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article imageAlberta NDP government to raise minimum wage to $15 per hour

By Ken Hanly     Jun 30, 2016 in Politics
Edmonton - The Alberta provincial New Democratic Government (NDP) led by Rachel Notley is following through on a promise made during last year's election campaign that the minimum wage in Alberta would be raised to $15 an hour.
The NDP government will be phasing in the increases. On October 1 this year, the minimum will rise by a dollar to $12.20 per hour. On Oct 1 the next year, it will increase to $13.60 per hour. On October 1, 2018 it will reach the full $15 per hour.
The government claims that the increase in the minimum wage will help reduce the wage gap between men and women in that 62 percent of minimum wage earners are females. Brenda Brochu, president of the Alberta Council of Women's Shelters said: "This is a historic opportunity to reduce the wage gap across the province. A woman who works all day to support her family should not have to take a second job or go to the food bank to meet her basic needs.” The government estimates that there are about 300,000 Albertans who earn the minimum wage and about 38 percent of them are families with children.
In spite of opposition from some business groups, the government claims the hike will not have a significant impact on Alberta businesses and not all businesses opposed the move. Duchess Bake Shop co-owner noted the value to his business of paying a living wage: “We have benefited greatly from paying higher than minimum wages through very high staff retention thereby saving on training, maintaining efficiencies and creating a workplace people want to be part of. Everybody’s lives have a fundamental worth, and if they are spending their energy and time to work and benefit society, then they are deserving of a fair wage.”
However, the Edmonton and Calgary Chambers of Commerce issued a joint statement maintaining that "with the increasing rates of business closures and bankruptcies, its the wrong time to add to the burdens faced by Alberta businesses with a significant increase in the minimum wage." Janet Riopel, President and CEO of the Edmonton Chamber said that the Chamber supported a fair wage but warned that the rapid increase of the minimum wage could cause harmful and unintended consequences to the very workers it was meant to help as businesses cut staff or reduced hours in order to be able to pay the increased wage.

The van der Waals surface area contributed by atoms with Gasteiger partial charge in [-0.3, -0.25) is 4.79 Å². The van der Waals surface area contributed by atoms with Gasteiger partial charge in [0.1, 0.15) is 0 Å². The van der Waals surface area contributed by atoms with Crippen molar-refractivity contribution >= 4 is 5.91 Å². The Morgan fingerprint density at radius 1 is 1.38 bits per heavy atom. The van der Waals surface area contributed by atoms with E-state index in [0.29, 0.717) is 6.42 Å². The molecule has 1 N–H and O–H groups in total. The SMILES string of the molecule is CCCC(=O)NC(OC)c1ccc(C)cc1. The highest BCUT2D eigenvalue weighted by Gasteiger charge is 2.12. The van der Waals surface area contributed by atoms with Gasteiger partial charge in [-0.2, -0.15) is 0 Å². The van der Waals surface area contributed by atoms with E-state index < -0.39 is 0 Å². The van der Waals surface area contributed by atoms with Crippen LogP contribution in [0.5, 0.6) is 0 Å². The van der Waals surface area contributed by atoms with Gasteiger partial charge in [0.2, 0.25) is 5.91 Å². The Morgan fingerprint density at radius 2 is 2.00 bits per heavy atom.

NDP Labour Minister Christina Gray dismissed the concerns of some business groups saying: "Restaurants Canada and some of the well-funded lobby groups have been heard through this process and they were part of our consultations. I absolutely listened with interest. And through the consultations we listened to small businesses, as well as employees who are low-wage earners, people who are lobbyists for various sides. We believe making sure every Albertan has a fair wage is most important." Jan Reimer, executive director of Alberta Council of Women's Shelters, said the increase is significant, saying: "We know that income security is the primary determinant of individual and community health. Alberta's plan to increase minimum wage to $15 per hour by 2018 could be one of the most significant policy changes for Canadian health this decade." Gray said that the increase will help ensure that every Albertan will be able to afford rents, transportation and food. On the other side, Arthur Ruddy, director of the Canadian Federation of Independent Business complained that the government's consultation with business groups was only for show saying: "What's frustrating is the headline of the release that says 'minimum wage brings hope to hard-working Albertans.' Entrepreneurs are hard-working Albertans, They get a slap in the face while the economy is still reeling from a recession." The government had already raised the minimum wage by a dollar last fall.
Gray said that the plan phased in the wage increases giving employers time to adjust while giving lower income Alberta families some of the help they need. Among the industry groups opposing the raise are Restaurants Canada and the Canadian Federation of Independent Business. Leader of the opposition Wildrose Party Brian Jean said that the hike comes at the worst time as Alberta lost 24,000 jobs in May. Interim Progressive Conservative leader, Rick McIver, also opposed the raise saying it came at the wrong time and would result in even more job losses.
More about Alberta NDP governemtn, Minimum wage, rachel notley
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